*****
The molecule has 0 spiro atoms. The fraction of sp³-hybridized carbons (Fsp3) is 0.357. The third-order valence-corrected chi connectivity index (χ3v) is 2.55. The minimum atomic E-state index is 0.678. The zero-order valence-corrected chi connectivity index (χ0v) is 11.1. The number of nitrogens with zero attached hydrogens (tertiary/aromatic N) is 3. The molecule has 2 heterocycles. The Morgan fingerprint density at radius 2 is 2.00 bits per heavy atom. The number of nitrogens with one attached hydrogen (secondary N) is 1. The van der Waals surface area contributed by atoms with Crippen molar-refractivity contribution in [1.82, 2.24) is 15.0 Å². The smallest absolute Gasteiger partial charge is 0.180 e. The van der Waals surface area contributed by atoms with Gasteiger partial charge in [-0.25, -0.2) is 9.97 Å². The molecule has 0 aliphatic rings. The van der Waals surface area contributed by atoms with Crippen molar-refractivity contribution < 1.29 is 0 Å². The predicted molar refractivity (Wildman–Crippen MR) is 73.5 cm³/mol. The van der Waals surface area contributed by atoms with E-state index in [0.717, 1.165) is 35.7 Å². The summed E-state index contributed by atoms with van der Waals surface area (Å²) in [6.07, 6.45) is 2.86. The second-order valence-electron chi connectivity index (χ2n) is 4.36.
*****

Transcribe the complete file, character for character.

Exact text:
The molecule has 0 spiro atoms. The fraction of sp³-hybridized carbons (Fsp3) is 0.357. The third-order valence-corrected chi connectivity index (χ3v) is 2.55. The minimum atomic E-state index is 0.678. The zero-order valence-corrected chi connectivity index (χ0v) is 11.1. The number of nitrogens with zero attached hydrogens (tertiary/aromatic N) is 3. The molecule has 2 heterocycles. The Morgan fingerprint density at radius 2 is 2.00 bits per heavy atom. The number of nitrogens with one attached hydrogen (secondary N) is 1. The van der Waals surface area contributed by atoms with Crippen molar-refractivity contribution in [1.82, 2.24) is 15.0 Å². The smallest absolute Gasteiger partial charge is 0.180 e. The van der Waals surface area contributed by atoms with Gasteiger partial charge in [-0.25, -0.2) is 9.97 Å². The molecule has 0 aliphatic rings. The van der Waals surface area contributed by atoms with Crippen molar-refractivity contribution < 1.29 is 0 Å². The predicted molar refractivity (Wildman–Crippen MR) is 73.5 cm³/mol. The van der Waals surface area contributed by atoms with E-state index in [0.717, 1.165) is 35.7 Å². The summed E-state index contributed by atoms with van der Waals surface area (Å²) in [6.07, 6.45) is 2.86. The second-order valence-electron chi connectivity index (χ2n) is 4.36.